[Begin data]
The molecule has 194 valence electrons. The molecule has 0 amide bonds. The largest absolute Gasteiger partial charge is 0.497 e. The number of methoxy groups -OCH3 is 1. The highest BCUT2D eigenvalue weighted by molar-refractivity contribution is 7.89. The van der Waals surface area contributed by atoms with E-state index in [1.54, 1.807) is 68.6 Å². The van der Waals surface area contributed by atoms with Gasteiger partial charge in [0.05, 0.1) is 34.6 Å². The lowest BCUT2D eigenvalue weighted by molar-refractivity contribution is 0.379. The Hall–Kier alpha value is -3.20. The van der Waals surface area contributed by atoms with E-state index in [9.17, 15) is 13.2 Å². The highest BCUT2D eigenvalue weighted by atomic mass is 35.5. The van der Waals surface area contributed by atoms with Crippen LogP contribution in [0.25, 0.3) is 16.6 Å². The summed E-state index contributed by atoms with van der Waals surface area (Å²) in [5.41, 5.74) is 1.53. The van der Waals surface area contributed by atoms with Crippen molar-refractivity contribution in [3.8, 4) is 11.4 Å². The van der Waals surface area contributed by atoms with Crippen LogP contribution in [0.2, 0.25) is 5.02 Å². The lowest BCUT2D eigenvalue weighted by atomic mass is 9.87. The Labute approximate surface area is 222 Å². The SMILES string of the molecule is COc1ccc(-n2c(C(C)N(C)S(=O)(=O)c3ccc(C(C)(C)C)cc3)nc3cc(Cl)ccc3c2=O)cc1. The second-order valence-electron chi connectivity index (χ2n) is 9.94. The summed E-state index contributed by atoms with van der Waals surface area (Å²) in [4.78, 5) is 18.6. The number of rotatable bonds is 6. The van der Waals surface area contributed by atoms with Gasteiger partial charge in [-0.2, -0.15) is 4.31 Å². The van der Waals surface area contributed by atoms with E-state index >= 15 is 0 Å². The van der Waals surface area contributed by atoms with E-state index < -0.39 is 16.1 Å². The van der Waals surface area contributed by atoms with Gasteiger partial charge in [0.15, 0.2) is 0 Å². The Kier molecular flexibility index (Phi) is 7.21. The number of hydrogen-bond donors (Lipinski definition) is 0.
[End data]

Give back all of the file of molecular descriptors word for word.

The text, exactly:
The molecule has 194 valence electrons. The molecule has 0 amide bonds. The largest absolute Gasteiger partial charge is 0.497 e. The number of methoxy groups -OCH3 is 1. The highest BCUT2D eigenvalue weighted by molar-refractivity contribution is 7.89. The van der Waals surface area contributed by atoms with E-state index in [1.54, 1.807) is 68.6 Å². The van der Waals surface area contributed by atoms with Gasteiger partial charge in [0.05, 0.1) is 34.6 Å². The lowest BCUT2D eigenvalue weighted by molar-refractivity contribution is 0.379. The Hall–Kier alpha value is -3.20. The van der Waals surface area contributed by atoms with E-state index in [9.17, 15) is 13.2 Å². The highest BCUT2D eigenvalue weighted by atomic mass is 35.5. The van der Waals surface area contributed by atoms with Crippen LogP contribution in [0.25, 0.3) is 16.6 Å². The summed E-state index contributed by atoms with van der Waals surface area (Å²) in [5.41, 5.74) is 1.53. The van der Waals surface area contributed by atoms with Crippen molar-refractivity contribution in [3.8, 4) is 11.4 Å². The van der Waals surface area contributed by atoms with Crippen LogP contribution in [0.2, 0.25) is 5.02 Å². The lowest BCUT2D eigenvalue weighted by atomic mass is 9.87. The Labute approximate surface area is 222 Å². The SMILES string of the molecule is COc1ccc(-n2c(C(C)N(C)S(=O)(=O)c3ccc(C(C)(C)C)cc3)nc3cc(Cl)ccc3c2=O)cc1. The second-order valence-electron chi connectivity index (χ2n) is 9.94. The summed E-state index contributed by atoms with van der Waals surface area (Å²) in [4.78, 5) is 18.6. The number of rotatable bonds is 6. The van der Waals surface area contributed by atoms with Gasteiger partial charge in [-0.2, -0.15) is 4.31 Å². The van der Waals surface area contributed by atoms with E-state index >= 15 is 0 Å². The van der Waals surface area contributed by atoms with E-state index < -0.39 is 16.1 Å². The van der Waals surface area contributed by atoms with Gasteiger partial charge in [0.15, 0.2) is 0 Å². The Kier molecular flexibility index (Phi) is 7.21. The number of hydrogen-bond donors (Lipinski definition) is 0.